What: Shares of Netflix (NASDAQ:NFLX) bucked the broad market trend on Tuesday, gaining 3% to close at $438.28, as Barclays raised its price target 13% to $450 from $400.
So what: Although the market reacted favorably to Barclays' updated price target, the broker spells out clearly that "with increased spending likely to continue to depress margins and our increased conviction on slowing U.S. subscribers we see limited upside to the stock at current levels." Moreover, "[our] scenario analysis suggests a fully valued stock."
Nevertheless, I think Barclays' base case scenario may well understate the potential for Netflix to compound business value -- particularly when one adopts a time horizon that stretches beyond that of Barclays' model (which establishes forecasts for 2018).
For example, Barclays estimates Netflix will have 52.5 subscribers million in 2018 (a 10.9% annualized growth rate) compared to Netflix's long-term view, which calls for total domestic subscriber count in a range of 60 million to 90 million. Similarly, Barclays has domestic contribution margin growing to 32.5% by 2018, whereas Netflix anticipates a contribution margin of "about 40%" by 2020. Indeed, Barclays says it has "increased conviction in NFLX's ability to raise ARPU (average revenue per user) domestically."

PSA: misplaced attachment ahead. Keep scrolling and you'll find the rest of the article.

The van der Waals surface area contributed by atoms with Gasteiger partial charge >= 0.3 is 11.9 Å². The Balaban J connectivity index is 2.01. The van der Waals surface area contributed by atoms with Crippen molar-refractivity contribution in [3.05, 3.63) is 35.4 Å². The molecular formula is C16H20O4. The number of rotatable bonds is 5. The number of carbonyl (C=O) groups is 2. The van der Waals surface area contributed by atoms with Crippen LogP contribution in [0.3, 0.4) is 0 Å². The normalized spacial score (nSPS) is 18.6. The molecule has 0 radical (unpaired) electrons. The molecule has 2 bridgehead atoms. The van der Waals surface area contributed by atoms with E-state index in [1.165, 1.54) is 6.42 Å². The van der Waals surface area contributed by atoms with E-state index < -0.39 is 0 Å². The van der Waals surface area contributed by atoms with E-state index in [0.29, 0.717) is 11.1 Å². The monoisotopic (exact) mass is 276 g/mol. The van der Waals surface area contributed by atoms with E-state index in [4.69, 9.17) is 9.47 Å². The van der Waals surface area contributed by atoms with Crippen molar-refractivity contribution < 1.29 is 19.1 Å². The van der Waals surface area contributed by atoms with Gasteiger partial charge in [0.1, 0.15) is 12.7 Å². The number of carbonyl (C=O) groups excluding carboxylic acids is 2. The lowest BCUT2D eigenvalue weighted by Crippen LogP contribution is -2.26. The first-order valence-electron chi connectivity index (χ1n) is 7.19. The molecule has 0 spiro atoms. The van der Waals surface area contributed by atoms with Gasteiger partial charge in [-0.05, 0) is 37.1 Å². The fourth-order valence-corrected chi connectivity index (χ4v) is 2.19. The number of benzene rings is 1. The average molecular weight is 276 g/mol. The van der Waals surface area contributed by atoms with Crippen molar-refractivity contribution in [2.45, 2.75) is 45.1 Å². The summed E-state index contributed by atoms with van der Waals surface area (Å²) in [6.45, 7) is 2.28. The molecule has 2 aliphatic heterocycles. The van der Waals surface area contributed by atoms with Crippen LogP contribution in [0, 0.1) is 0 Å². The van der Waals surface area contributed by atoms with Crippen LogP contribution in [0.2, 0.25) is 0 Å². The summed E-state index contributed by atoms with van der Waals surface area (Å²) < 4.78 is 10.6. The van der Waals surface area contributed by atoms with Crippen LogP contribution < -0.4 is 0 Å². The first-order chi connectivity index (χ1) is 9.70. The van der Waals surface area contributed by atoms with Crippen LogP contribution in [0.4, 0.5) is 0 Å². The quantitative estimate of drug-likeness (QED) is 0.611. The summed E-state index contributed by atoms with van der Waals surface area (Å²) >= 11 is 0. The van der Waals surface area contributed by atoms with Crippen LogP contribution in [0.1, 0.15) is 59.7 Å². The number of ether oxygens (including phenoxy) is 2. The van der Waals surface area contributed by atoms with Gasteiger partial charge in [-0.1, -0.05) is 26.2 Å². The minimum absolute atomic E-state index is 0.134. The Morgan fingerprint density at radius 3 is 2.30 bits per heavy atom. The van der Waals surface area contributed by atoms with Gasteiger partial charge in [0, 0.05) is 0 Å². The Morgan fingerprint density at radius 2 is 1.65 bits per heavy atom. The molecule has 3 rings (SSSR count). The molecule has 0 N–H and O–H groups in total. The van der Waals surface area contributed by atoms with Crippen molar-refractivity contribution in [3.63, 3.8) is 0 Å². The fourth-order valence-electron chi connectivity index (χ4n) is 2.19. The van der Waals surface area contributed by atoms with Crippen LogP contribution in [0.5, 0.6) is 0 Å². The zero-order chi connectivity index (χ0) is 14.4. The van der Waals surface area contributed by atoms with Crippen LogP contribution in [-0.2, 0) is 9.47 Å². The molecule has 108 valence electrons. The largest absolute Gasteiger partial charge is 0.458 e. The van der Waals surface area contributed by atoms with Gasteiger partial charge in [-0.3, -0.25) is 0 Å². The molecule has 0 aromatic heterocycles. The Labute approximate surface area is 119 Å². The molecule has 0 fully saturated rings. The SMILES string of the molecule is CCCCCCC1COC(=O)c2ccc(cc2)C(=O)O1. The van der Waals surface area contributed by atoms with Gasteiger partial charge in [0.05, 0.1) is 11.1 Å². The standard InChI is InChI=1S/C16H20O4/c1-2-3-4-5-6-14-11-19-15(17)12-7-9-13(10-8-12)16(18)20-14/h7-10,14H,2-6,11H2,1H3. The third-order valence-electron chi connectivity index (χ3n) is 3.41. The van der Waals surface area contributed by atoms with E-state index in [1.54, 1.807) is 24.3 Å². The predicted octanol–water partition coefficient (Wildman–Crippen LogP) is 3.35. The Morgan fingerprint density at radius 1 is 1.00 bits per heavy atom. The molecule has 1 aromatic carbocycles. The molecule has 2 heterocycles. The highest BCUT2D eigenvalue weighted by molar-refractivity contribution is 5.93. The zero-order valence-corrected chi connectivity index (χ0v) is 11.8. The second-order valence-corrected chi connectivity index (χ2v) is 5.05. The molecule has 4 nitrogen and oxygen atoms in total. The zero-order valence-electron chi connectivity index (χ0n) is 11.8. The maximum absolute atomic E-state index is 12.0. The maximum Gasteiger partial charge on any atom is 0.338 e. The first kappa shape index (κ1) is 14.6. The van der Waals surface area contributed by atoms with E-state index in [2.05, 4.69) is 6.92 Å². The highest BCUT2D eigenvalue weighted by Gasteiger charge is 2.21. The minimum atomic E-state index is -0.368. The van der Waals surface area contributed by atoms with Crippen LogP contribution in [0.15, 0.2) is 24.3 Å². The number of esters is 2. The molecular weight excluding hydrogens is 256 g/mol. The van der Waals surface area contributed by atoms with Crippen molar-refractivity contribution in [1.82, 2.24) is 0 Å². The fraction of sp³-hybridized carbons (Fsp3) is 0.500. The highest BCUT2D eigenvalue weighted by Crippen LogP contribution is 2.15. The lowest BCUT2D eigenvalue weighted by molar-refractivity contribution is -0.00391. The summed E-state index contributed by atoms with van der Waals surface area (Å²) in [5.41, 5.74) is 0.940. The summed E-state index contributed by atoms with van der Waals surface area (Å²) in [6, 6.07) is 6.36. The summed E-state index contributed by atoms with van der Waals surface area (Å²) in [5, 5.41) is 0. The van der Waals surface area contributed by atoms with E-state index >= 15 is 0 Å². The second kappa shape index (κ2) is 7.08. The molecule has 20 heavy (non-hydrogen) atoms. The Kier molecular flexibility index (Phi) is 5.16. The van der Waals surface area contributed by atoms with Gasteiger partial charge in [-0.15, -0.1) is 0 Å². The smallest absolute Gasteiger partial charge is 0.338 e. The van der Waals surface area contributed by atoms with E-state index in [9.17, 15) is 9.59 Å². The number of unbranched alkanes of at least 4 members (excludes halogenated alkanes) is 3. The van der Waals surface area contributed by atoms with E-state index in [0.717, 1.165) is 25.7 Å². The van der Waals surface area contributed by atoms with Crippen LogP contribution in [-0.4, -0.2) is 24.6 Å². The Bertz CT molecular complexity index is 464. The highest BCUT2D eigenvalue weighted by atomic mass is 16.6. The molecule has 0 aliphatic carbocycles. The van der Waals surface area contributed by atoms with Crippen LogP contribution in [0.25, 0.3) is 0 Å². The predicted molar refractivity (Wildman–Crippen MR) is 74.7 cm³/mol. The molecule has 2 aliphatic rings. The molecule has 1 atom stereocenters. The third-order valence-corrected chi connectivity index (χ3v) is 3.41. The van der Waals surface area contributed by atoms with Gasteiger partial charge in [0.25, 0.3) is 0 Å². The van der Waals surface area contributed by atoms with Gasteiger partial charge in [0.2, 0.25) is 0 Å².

Now what: According to Barclays' base case, "given rich subscriber valuation and exorbitant content spend, we remain cautious on the name in the short to medium term." I think that's a legitimate assessment -- in the short to medium term.
Given Netflix's development stage and the industry in which it operates, it is extraordinarily difficult to pinpoint its intrinsic value with great accuracy. However, in the absence of evidence that the company is clearly overvalued, I'm inclined to give the shares the benefit of the doubt. For a genuine long-term investor with a minimum five-year time horizon, I think results will be quite satisfactory. Despite the uncertainty around any quantitative assessment of the stock, one of the qualitative factors that gives me the confidence to write that is the quality of the management -- Barron's recently named CEO Reed Hastings as one of the 30 best CEOs in the world, an accolade he fully deserves.
Alex Dumortier, CFA has no position in any stocks mentioned. The Motley Fool recommends Netflix. The Motley Fool owns shares of Netflix. Try any of our Foolish newsletter services free for 30 days. We Fools may not all hold the same opinions, but we all believe that considering a diverse range of insights makes us better investors. The Motley Fool has a disclosure policy.